Humor by Greg Schwem

I crept up behind my daughter as she sat at the kitchen table, slumped over her MacBook.

"What are you doing?" I asked.


I had no idea "Facebook" could be used as a verb. "Why are you on Facebook?"

"Because my homework's finished. That's the rule, right? I can Facebook after homework."

Suddenly "Facebook" had become an action verb. "Well, as long as you're on Facebook, why don't you join the actuarial science newsgroup? And check out the Actuarial Bookstore in Greenland, New Hampshire. It has a Facebook page, too."

"Dad, what are you talking about? What is actuarial science?"

I pulled up The Wall Street Journal on my iPad and thrust it in her face. "Read this article, 'From College Major to Career.'"

"How come?"

"So you won't be sitting around the house Facebooking in seven years."

Using 2010 census data, the world's leading business newspaper explored how various college majors fared in today's frightening job market. Actuarial science, commonly referred to as risk management in insurance and financial circles, received an unemployment rating of zero percent. Still, it was the 150th most popular major. Business management and administration topped the popularity list, in spite of the 6 percent unemployment rate.

The low ranking for the actuarial profession didn't surprise me. I've met, for lack of a better phrase, actual actuaries and there is truth to the joke: How do you tell an introverted actuary from an extroverted actuary? Answer? The extroverted actuary looks at YOUR shoes when he talks to you.

Other majors that assured instant employment included geophysical engineering and astrophysics, according to the article.

"Pick one," I said.

"Dad, I'm 14. Haven't you said that if I work hard enough, I can be whatever I want to be?"

"Yes, as long as it doesn't involve library science or clinical psychology," I said, pointing to the respective 15 and 19.5 percent unemployment rates for those majors. The clinical psychology statistics make no sense. Surely our nation has a demand for experts to counsel recent college grads who spent four years and thousands of dollars preparing for a career in military technologies, only to realize the profession has a 10.9 percent unemployment rating and their first job application may come from Starbucks instead of the State Department.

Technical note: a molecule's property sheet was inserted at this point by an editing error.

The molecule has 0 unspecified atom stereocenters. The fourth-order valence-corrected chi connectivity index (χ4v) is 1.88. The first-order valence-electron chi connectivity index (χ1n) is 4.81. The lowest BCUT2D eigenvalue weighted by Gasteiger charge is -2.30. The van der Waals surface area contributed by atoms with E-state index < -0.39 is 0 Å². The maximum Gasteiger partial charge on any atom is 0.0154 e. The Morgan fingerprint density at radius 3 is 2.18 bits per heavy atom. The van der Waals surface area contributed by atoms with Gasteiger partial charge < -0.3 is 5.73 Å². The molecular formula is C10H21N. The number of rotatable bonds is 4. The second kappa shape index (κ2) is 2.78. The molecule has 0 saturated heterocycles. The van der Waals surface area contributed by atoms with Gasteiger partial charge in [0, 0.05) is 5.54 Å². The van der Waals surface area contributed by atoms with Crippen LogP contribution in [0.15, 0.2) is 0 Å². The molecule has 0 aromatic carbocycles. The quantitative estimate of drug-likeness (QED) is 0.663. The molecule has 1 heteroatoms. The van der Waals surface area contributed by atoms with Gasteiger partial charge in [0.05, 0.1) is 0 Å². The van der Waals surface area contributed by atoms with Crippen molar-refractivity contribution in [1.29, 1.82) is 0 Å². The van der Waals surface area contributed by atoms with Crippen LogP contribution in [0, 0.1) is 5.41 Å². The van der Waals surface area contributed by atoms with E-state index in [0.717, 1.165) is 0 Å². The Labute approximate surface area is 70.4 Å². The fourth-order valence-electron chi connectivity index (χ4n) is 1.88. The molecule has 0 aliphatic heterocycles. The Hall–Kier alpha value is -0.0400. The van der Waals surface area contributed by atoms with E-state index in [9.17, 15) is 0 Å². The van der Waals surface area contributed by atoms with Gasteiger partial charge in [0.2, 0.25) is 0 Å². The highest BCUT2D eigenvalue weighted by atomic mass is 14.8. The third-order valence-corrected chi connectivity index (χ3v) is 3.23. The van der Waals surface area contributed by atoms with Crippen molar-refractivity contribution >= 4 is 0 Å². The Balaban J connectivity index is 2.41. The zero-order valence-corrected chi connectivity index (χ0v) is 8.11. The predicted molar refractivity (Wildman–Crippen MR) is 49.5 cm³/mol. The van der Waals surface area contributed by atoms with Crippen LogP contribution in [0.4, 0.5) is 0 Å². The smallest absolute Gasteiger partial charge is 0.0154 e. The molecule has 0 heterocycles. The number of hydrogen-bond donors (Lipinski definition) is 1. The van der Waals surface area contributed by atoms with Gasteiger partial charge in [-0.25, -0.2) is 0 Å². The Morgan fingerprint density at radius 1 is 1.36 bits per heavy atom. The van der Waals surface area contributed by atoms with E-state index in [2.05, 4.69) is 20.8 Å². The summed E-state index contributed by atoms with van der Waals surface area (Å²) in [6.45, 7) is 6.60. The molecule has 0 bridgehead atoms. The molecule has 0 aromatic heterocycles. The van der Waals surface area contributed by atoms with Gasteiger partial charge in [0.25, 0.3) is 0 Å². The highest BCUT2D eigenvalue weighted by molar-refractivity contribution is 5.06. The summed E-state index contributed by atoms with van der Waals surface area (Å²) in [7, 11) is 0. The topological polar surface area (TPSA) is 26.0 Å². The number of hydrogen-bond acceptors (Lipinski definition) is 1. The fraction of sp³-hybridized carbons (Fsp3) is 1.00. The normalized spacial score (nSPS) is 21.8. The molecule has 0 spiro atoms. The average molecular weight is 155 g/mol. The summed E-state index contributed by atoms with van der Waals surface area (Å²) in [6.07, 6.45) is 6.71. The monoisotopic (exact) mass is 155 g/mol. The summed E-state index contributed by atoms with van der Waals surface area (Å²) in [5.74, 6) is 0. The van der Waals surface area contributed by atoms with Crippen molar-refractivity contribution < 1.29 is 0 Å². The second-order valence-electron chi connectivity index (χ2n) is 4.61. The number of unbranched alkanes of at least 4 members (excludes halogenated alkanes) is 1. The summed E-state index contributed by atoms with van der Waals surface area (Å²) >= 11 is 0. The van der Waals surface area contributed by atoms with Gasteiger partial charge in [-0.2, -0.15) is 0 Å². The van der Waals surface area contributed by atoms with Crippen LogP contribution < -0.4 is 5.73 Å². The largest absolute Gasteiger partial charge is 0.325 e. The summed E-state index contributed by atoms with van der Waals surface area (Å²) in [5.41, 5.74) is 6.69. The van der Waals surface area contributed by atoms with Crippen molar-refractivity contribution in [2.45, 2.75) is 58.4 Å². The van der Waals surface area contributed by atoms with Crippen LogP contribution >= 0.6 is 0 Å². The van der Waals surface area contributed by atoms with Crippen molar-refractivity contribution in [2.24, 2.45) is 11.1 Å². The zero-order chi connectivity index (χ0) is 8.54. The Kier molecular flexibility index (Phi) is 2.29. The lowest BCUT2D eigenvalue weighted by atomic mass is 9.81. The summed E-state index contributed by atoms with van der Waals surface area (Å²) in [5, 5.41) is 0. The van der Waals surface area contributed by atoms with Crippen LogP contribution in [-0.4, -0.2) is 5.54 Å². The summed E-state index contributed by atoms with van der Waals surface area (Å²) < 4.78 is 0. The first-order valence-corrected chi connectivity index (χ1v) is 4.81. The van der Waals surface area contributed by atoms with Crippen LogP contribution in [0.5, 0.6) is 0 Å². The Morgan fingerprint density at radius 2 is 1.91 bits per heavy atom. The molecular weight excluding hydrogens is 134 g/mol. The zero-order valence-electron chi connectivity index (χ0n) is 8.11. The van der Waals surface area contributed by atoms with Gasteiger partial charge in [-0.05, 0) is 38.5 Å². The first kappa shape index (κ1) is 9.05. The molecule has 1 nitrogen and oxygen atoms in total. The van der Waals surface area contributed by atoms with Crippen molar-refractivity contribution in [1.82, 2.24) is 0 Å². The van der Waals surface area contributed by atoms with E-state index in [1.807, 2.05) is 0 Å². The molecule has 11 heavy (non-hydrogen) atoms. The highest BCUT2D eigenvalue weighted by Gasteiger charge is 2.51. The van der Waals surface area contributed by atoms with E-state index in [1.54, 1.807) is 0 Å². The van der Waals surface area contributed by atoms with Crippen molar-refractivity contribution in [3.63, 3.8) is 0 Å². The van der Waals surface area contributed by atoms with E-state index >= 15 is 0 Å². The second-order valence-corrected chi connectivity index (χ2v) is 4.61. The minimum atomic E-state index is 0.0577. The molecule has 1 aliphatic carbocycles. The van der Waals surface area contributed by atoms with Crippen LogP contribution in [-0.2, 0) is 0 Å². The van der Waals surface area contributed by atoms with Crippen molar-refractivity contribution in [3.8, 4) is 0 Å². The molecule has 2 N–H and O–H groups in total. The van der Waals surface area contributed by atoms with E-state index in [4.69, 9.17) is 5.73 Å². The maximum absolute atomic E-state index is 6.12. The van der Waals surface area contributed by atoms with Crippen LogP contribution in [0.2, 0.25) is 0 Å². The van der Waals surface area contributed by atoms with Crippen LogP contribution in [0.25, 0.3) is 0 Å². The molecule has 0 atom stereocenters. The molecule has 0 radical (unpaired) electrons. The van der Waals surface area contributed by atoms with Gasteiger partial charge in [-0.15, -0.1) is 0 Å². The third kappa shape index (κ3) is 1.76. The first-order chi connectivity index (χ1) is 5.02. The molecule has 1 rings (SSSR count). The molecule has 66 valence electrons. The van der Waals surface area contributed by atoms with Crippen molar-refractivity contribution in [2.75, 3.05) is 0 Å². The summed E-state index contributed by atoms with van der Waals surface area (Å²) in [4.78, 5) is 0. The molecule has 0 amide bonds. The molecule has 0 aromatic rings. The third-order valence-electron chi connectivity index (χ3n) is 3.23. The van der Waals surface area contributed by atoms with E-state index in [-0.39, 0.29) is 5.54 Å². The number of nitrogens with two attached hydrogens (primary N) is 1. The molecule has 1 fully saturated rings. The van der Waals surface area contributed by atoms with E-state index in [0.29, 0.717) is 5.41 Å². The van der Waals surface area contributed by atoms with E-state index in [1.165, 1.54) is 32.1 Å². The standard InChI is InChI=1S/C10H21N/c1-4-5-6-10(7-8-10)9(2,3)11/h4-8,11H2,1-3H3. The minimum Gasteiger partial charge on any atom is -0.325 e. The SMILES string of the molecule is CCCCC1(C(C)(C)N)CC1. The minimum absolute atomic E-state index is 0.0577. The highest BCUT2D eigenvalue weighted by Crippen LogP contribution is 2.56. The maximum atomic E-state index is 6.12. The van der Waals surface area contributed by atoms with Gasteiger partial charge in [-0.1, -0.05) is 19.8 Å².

My daughter grabbed the iPad and began scrolling. "I guess Miscellaneous Fine Arts (16.2 percent) is out?"

"Absolutely. Who is going to hire somebody that walks into an interview and says, 'I'm really good at doing miscellaneous stuff, particularly if it's art-related.'"

"Didn't you want to be an astronomer when you grew up?"

"Yes and I should have gone with my gut. Look here. Zero percent of astronomers are unemployed."

"Where does stand-up comedian fall on this list?" she said, referring to the vocation I have held for the past 22 years.

"Comedians are self-employed. If you choose a career on this list, you'll be working for somebody."

"So maybe I should start my own business. Then we wouldn't be having this conversation."

"Great idea! You could be a self-employed actuary. The best of both worlds!"

"Dad, isn't it a little early for you to be steering me towards a particular career? I mean, mom just had 'The Talk' with me two years ago."

"How did that go?"

"She got most of it right."

"Honey, I just don't want you to major in something that isn't going to bear fruit once you're out of college. You don't want to be like that kid down the street who graduated last year and still can't find a job. What was his major?"

"Medieval history."

"Right. Who's going to hire him? Harry Potter?"

"Here's one with a zero percent unemployment rate. School student counseling."

"Now that's perfect! You'd be good at that. Think how rewarding it would be to give advice to students. What's the first thing you would tell them?"

"When your Dad approaches you with an iPad, run."


Greg Schwem is a stand-up comedian and author of "Text Me If You're Breathing: Observations, Frustrations and Life Lessons From a Low-Tech Dad


Article: Copyright © Tribune Media Services

Humor & Funny Stories - Humor: "My Children Will Become Actuaries | Humor - Greg Schwem"